Such caliber templates were handed over to the main worker of a specific type of watch movement. Nos. 2520 and 2522 seem to have been made following the template quite precisely. As can be seen when looking at watch No. 2574, some details differ from the template such as the recesses for the movement attachment, the overall shape of the back plate and the blocking mechanism for the mainspring barrel. The lower picture shows the virtual overlay of the dial (left) and the movement (right) of watch No. 2574 onto the caliber template. The virtual overlay shows the placement of the different wheels and pinions and the mentioned differences in manufacture between the template and the final product. According to George Daniels, Breguet encouraged his workers to apply their own ideas to the movements as long as the overall quality and looks remained Breguet conform.
Many caliber templates (marked FH (Frédéric Houriet) and caliber number) are known from the workshop of Jacques – Frédéric Houriet, which now are conserved at the Watch Museum Château des Monts in Le Locle (Switzerland). Houriet also perfectionned, together with Breguet, the idea of John Arnold to compensate for the disturbing influence of earth’s gravity on a watch movement which finally led to the development of the tourbillon system. Houriet’s workshop made many tourbillon movements for Breguet following Breguet’s instructions. 9 pieces were delivered to Paris 1809. These were Nos. 2566 – 2572 and 2728 – 2729. The caliber template used for latter watches was FH 64, used form 1806 to 1818.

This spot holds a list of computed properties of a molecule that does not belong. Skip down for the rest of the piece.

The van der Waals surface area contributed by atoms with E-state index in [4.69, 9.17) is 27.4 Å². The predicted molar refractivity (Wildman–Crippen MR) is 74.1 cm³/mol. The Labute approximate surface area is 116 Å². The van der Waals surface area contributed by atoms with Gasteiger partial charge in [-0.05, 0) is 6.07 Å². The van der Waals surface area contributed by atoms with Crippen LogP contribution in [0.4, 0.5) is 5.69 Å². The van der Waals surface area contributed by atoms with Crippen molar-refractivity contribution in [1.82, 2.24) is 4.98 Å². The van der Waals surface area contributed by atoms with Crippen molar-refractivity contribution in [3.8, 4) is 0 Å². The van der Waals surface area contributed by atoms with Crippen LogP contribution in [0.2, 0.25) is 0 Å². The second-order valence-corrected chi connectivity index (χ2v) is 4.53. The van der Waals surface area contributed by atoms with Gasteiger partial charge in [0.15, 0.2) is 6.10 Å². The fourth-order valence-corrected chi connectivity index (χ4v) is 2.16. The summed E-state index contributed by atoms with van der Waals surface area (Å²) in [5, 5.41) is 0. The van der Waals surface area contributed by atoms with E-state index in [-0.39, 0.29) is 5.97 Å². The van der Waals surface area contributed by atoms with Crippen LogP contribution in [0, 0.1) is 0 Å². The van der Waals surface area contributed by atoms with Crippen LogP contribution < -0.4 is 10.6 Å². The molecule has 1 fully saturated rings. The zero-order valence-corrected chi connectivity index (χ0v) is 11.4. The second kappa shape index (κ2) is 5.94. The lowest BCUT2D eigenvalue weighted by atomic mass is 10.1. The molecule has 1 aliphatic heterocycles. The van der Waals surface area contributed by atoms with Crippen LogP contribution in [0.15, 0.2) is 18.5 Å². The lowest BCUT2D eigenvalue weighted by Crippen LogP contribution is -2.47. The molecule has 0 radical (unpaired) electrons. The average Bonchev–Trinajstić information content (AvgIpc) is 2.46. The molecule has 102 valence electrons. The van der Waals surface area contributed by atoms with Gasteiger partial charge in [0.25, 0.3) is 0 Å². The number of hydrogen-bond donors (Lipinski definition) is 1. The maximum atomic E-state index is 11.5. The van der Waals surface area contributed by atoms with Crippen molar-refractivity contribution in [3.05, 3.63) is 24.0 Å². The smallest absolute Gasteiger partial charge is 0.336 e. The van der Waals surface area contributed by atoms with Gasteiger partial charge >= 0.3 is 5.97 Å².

Caliber template: Ex Cayette & Cheval, 11.6.1983, Lot. 202
Ex private collection Jean – Claude Sabrier (F)
Watch: Sold to Sir Thomas Brisbane in 1816
Ex private collection Seth Atwood, Time Museum, Rockford, Illinois (USA)
Ex Sotheby’s New York, 11.12.1986, Lot. 141
Ex Antiquorum 2001
Sir Thomas Brisbane 23.7.1773 – 27.01.1860